Deirdre Robertson wins Irish leg of FameLab for unfreezing our brains

19 Apr 201716 Shares

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FameLab Ireland winner Deirdre Robertson delivering her pitch. Image: Paul Sherwood

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Dublin-based researcher Deirdre Robertson impressed the FameLab Ireland judges enough to be named this year’s national winner for her technique of ‘unfreezing our brains’.

For the past 12 years, FameLab has been putting researchers to the test in the UK and around the world, by challenging their ability to communicate a research concept in front of a panel of judges.

Unlike a typical pitch, however, speed is of the essence as researchers have only three minutes to get their content across clearly while being both engaging and charismatic.

While the final FameLab pitch competition takes place at the Cheltenham Festivals in the UK, each of the 35 participating nations has its own heat to determine who makes it to the next stage.

On 13 April, Ireland held its national heat at the Science Gallery in Dublin, where a number of researchers duked it out to see who had the gift of the gab when it comes to science.

After much deliberation, it was announced that Deirdre Robertson, a Trinity College Dublin (TCD) postdoctoral researcher in psychology, was the national FameLab winner for her pitch ‘Ctrl-Alt-Delete: Unfreezing the Brain’.

During her presentation, Robertson discussed the process of visual cueing, a rehabilitation technique used to assist those suffering from Parkinson’s disease.

Previous research has shown that the brain differentiates between automatic versus goal-oriented movements.

By simply placing lines on the ground, patients’ brains often ‘unfreeze’ and their bodies become mobile again as they follow the line they walk, bypassing the broken ‘autopilot’ systems that govern their daily lives.

Having spent a year as a postdoctoral researcher in Columbia University in New York, Robertson’s current research looks at how the mind affects the body, often without awareness, and what impact this can have on health, particularly as people get older.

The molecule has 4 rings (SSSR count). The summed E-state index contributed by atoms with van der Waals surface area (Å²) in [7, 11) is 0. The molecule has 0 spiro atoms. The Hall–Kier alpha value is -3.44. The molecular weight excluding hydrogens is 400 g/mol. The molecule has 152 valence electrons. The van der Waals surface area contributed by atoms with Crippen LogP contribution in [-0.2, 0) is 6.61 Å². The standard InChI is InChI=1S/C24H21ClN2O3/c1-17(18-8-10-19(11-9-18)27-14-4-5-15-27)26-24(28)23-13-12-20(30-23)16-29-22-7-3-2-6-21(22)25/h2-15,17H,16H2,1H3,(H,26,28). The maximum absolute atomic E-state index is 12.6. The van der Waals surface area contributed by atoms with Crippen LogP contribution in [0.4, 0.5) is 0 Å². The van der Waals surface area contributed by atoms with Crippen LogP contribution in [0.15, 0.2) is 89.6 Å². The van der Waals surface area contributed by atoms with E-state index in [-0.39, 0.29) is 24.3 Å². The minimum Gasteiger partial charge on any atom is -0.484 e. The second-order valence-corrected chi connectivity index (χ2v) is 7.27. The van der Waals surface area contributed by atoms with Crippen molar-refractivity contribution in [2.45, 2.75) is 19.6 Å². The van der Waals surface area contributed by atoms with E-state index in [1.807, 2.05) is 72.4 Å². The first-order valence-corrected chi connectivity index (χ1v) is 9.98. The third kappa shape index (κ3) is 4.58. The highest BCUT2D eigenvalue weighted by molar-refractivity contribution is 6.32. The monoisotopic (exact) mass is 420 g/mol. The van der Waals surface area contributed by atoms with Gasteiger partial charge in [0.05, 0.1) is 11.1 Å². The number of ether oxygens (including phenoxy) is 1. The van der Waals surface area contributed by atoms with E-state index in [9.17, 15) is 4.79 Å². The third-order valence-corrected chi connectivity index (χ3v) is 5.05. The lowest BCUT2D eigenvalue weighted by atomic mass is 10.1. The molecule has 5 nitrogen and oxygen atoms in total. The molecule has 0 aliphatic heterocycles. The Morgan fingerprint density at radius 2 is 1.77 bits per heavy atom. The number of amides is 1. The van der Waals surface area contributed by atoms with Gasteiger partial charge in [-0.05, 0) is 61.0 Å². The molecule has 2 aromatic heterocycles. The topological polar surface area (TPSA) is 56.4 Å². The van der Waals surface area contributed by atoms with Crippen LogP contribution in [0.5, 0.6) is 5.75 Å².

FameLab Ireland participants

All of the participants and judges of FameLab Ireland 2017. Image: Paul Sherwood

Runners up

Also on the night, NUI Galway microbiology undergraduate Joanne Duffy was awarded second place for her project ‘The Gene Genies’. Meanwhile, TCD biochemistry student Ross Murphy came in third for his project ‘What Does It Mean to Be You?’

Dr Ruth Freeman, director of strategy and communications at Science Foundation Ireland, said: “Congratulations to Deirdre Robertson and all this year’s FameLab participants on their dedication to creating and delivering fantastic presentations.”

Robertson will now battle it out with 34 other nationalities at the world final at the Cheltenham Science Festival taking place this June.

Updated, 3.55pm, 19 April 2017: A previous version of this article stated the incorrect participant in third place. It has been amended to clarify that Ross Murphy was second runner-up in the Irish heat of FameLab.

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Colm Gorey is a journalist with Siliconrepublic.com

editorial@siliconrepublic.com